Quit Trying to Harmonize the Gospels

Accept them as they are.  Appreciate their diversity.  Don’t try to ruin their uniqueness.  They should be taken on their own terms.  Perhaps quoting a NT scholar or two will add weight to what I’m saying here?  I don’t think so.

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12 Responses to Quit Trying to Harmonize the Gospels

  1. Jon Hughes says:

    Amen, brother!

    I’m preaching through Mark at the moment, and the differences are abundantly clear when comparing a given passage in Mark with that of Matthew and Luke. I’ve sought to focus specifically on Mark’s distinctive features compared with the other Gospels as I’ve gone along. Currently in chapter six.

  2. Lon says:

    Without their uniqueness, they couldn’t be harmonious as they are. 😉

  3. TC says:

    Jon, I’m reading through Mark right now. I like your approach.

    Lon, nice spin. 😉

  4. Simon says:

    Unfortunately I think harmonisation attempts will continue as long as people subscribe to something like the Chicago Statement. We’ve got to have a more robust understanding of what Scripture is.

    • Jon Hughes says:

      Hi Simon,

      On this very subject, Vern Poythress put out a book just last year called: “Inerrancy and the Gospels: A God-Centered Approach to the Challenges of Harmonization”.

      I considered buying it, but it just seemed too tedious. I often find that books on inerrancy and harmonization attempts are the theological equivalent of watching paint dry. It would be good for evangelicals to throw off the shackles and be free of the burden.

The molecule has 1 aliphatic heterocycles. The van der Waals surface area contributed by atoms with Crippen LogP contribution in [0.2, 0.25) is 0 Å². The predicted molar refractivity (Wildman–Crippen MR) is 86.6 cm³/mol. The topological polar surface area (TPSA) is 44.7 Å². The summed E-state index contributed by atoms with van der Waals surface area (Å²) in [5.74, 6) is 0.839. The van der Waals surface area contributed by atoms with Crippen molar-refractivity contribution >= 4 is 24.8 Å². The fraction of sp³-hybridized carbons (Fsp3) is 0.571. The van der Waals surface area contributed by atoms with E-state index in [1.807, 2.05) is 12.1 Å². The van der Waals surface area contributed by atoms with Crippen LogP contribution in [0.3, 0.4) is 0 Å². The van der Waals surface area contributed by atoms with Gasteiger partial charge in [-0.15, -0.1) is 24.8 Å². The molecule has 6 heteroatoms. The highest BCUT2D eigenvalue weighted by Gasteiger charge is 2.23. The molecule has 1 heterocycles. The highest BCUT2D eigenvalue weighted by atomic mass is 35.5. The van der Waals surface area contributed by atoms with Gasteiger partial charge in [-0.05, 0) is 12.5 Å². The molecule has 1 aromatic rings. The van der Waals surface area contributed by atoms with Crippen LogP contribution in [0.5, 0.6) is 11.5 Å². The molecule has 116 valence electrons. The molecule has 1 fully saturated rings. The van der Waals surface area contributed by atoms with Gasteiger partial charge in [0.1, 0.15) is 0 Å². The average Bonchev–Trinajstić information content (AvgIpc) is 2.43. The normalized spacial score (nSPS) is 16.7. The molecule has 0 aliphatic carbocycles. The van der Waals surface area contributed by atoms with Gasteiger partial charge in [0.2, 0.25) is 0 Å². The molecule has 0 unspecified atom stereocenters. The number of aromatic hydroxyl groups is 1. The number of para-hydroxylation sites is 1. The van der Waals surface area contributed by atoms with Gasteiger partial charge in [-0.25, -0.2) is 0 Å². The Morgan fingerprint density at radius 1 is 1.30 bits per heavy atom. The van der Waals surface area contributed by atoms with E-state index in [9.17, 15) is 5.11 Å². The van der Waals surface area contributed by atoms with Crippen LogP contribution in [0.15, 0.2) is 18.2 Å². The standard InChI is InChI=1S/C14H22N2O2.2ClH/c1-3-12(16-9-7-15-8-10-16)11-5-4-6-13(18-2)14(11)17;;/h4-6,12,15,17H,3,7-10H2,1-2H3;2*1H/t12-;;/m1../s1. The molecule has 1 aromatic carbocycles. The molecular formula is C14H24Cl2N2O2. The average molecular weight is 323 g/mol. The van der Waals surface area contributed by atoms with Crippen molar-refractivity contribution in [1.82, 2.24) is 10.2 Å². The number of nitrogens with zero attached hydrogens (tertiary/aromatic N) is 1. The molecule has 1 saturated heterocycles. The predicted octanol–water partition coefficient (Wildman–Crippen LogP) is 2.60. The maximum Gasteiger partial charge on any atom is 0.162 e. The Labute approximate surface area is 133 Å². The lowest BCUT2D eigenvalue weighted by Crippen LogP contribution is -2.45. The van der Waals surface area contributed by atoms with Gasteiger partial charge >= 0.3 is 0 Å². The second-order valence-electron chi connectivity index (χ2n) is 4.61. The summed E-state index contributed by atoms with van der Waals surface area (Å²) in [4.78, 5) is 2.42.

5. Scott says:

    TC –

    Here is another: Quit trying to harmonise Gen 1:1-2:3 and Gen 2:4-25. 🙂

    The harmonisation efforts can easily flow from a more systematic approach to Scripture than taking the biblical narrative as is. We’ve got 66 different writings, which highlight different points. Of course they are all going to be shaped just a bit differently.

  6. TC says:

    Simon, you’re onto something. What do you propose?

    Scott, yeah and give those Bibologos fellows a break. 😉

    Well, the interesting thing to note is that while acknowledging diversity in the various writers, we’re still bent on harmonization.

  7. Kyle Phillips says:

    Harmonization is deeply entrenched the Enlightenment worldview. When folks get hooked into the “truth as proposition” mind set, it silences the deeper hearing of God’s voice in the Word. One task at hand is simply to teach people in the church to read well.

  8. Colin says:

    “We’ve got 66 different writings, which highlight different points. Of course they are all going to be shaped just a bit differently.”

    I like Scott’s point here. Applied to the Gospels we have 4 authors writing to draw out what they sensed their readers/hearers needed to read/hear. They selected those aspects of what they knew of the total story to make those points they consideredd central to their aim. The analogy of a road accident may be relevant. 4 witnesses seeing it from 4 different angles will not per se all see and consider important the same things. Put their testimony together and you get the bigger story. I love them all, especially the punchy action centered Mark.

    Incidentally I like the way Michael Green in “The Empty Cross of Jesus” puts toether the 4 ressurection narratives. They fit!

    But to draw on Kyle’s point is there a danger of approaching Scripture from a too rationalisitc western scientific worldview?

  9. David Beirne says:

    So much of the harmonization effort seems to be to try and answer the accusations of contradictions. But contradiction is such a strong word. As pointed out above, viewpoints and purpose are the issues. Contradiction seems to almost inflammatory as used by those trying to disparage/disprove the Word.

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